Nursing and Ethics

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If everyone in the world agreed on everything all the time, there would be no need for ethics. But disagreement, conflict, and interpersonal dilemmas are a natural part of human life. The study of ethics strives to establish guidelines for men and women to follow in their interactions with other people.

Nurses visiting patient bedside

In 1847, the American Medical Association (AMA) published its first Code of Medical Ethics, and that code, notwithstanding the occasional amendment, survives to the current day. Students pursuing a Bachelor of Science in Nursing degree should familiarize themselves with this code of ethics if they are going to succeed in the nursing field.

The Code

The American Nurses Association (ANA) adopted the AMA’s Code of Ethics and rewrote it with primarily nursing personnel in mind. ANA’s “Short Definitions Of Ethical Principles And Theories: Familiar Words, What Do They Mean?” sums up the Code of Ethics into the following principles:

  • Autonomy – An agreement to respect another’s right to determine his or her own course of action and a support of independent decision making.
  • Beneficence – Taking positive action to help others and having a compassionate desire to do good.
  • Nonmaleficence – Embodied by the Hippocratic Oath: to do no harm.
  • Justice – An equal and fair distribution of resources, regardless of what a patient has contributed or who that patient is.

From these principles, the nursing industry has extrapolated all of its rules and guidelines governing nurses in the United States.

Patient autonomy is maintained by the freedom of choice and privacy afforded to each patient, according to RN and Ph.D. Patricia Bratianu’s NursingExplorer.com article, “Nursing Ethics – Ethical Dilemmas Faced By Nurses Everyday.”

Nurses demonstrate beneficence by assisting their patients to reach the highest level of well-being possible, Bratianu says. The nonmaleficence guideline is met when nurses refrain from harming their patients unnecessarily (a certain amount of discomfort is inherent in certain treatments). And finally, nurses strive to be fair and impartial in their duties to patients to fulfill the justice requirements of their code of ethics.

Ethical Dilemmas And Remedies

Ethical dilemmas can take shape in almost every aspect of the medical field. Nurses will face difficult situations with various ethical ramifications, both with their patients and in the workplace between their peers.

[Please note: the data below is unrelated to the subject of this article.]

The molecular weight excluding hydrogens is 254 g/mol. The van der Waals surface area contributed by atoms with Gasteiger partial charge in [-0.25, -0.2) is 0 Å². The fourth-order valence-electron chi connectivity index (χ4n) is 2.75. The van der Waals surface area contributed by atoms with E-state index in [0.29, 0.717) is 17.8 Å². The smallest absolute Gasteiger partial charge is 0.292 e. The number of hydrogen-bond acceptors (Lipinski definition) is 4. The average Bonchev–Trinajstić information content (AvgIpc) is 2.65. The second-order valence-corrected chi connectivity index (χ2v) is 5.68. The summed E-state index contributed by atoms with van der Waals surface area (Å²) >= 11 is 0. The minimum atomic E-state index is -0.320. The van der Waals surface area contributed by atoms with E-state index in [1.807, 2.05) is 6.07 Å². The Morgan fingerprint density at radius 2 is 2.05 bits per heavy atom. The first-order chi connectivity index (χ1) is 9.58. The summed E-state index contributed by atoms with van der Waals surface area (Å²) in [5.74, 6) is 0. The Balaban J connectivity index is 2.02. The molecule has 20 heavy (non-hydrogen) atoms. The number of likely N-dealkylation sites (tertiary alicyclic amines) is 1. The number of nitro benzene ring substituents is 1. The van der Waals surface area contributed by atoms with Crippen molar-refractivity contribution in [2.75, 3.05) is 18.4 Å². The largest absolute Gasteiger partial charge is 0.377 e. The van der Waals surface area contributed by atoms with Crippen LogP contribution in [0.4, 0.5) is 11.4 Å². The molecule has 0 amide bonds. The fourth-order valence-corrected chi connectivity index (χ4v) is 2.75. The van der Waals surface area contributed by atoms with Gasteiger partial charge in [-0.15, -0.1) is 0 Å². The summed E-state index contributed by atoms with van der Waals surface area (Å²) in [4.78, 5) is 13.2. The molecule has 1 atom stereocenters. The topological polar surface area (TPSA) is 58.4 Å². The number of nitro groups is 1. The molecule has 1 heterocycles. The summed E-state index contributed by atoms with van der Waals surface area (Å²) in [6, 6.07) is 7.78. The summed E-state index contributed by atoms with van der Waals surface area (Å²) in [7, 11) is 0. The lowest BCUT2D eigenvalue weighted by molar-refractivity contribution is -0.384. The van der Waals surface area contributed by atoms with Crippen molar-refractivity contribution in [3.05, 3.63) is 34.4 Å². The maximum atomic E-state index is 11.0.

Nurses may come across patients who opt for medically-assisted suicide when treatment options have run their course. In many places, assisted dying is illegal, and even where it is allowed people have widely differing opinions about it.

“Assisted suicide is an issue where the interests of the individual cannot be separated from those of society as a whole. There may never be a simple solution to the debate,” states nursing authority Isabel Paterson in her article, “The Ethics Of Assisted Suicide” on NursingTimes.net. “There are fears that decriminalizing assisted suicide could lead to abuse and the possibility of killing someone who did not want to die.”

Patients always have the right to say no in any medical situation, even when they are saying no to something that could easily save their lives. Dilemmas can arise when a bariatric patient refuses to diet before a gastric bypass, or when a smoker refuses to quit smoking.

Nurses can be tempted, at times, to lie to patients. On the surface, lying seems obviously unethical. Consider, however, parents asking a nurse to lie to their child about the severity of the child’s cancer, or a nurse attempting to scare a drug addict by claiming that one more dose would be fatal.

The workplace can also present ethical issues for nurses. Social media has become a problem lately for the entire healthcare industry.

“Social and electronic media have tremendous potential affording nurses a valuable opportunity to interface with colleagues from around the world,” according to the National Council of State Boards of Nursing (NCSBN) in its “A Nurse’s Guide To The Use Of Social Media” on NCSBN.org. “Nurses need to be aware of the potential consequences of disclosing patient-related information via social media posts.”

Something as innocuous as a nurse taking a picture of a patient’s symptom, messaging the picture to a nurse friend in another state, and asking if the colleague knows what the symptom means could land the nurse in hot water with her employer for an ethical violation.

Healthcare organizations can cut down on the number of ethical dilemmas that blossom into serious issues, according to RN Debra Wood’s “10 Best Practices For Addressing Ethical Issues And Moral Distress” on AMNHealthcare.com. The article suggests that a healthcare institution offer ongoing ethics education, create an environment where nurses aren’t afraid to speak up, provide ethics experts to help solve dilemmas, hold family conferences for patients’ families, and reach out to professional associations.

Duquesne University Online RN-BSN Program

At Duquesne University’s online BSN program, students receive the skills and experience needed to become effective, successful nurses. Because the program is offered online, it includes experience and education in state-of-the-art technology related to modern-day nursing.

  • http://www.nursingworld.org/MainMenuCategories/EthicsStandards/Resources/Ethics-Definitions.pdf
  • http://www.nursingexplorer.com/blog/nursing-ethics-ethical-dilemmas-faced-by-nurses-everyday-47
  • https://www.nursingtimes.net/roles/practice-nurses/the-ethics-of-assisted-suicide/205710.article
  • https://www.ncsbn.org/NCSBN_SocialMedia.pdf
  • https://www.amnhealthcare.com/latest-healthcare-news/10-Best-Practices-Addressing-Ethical-Issues-Moral-Distress/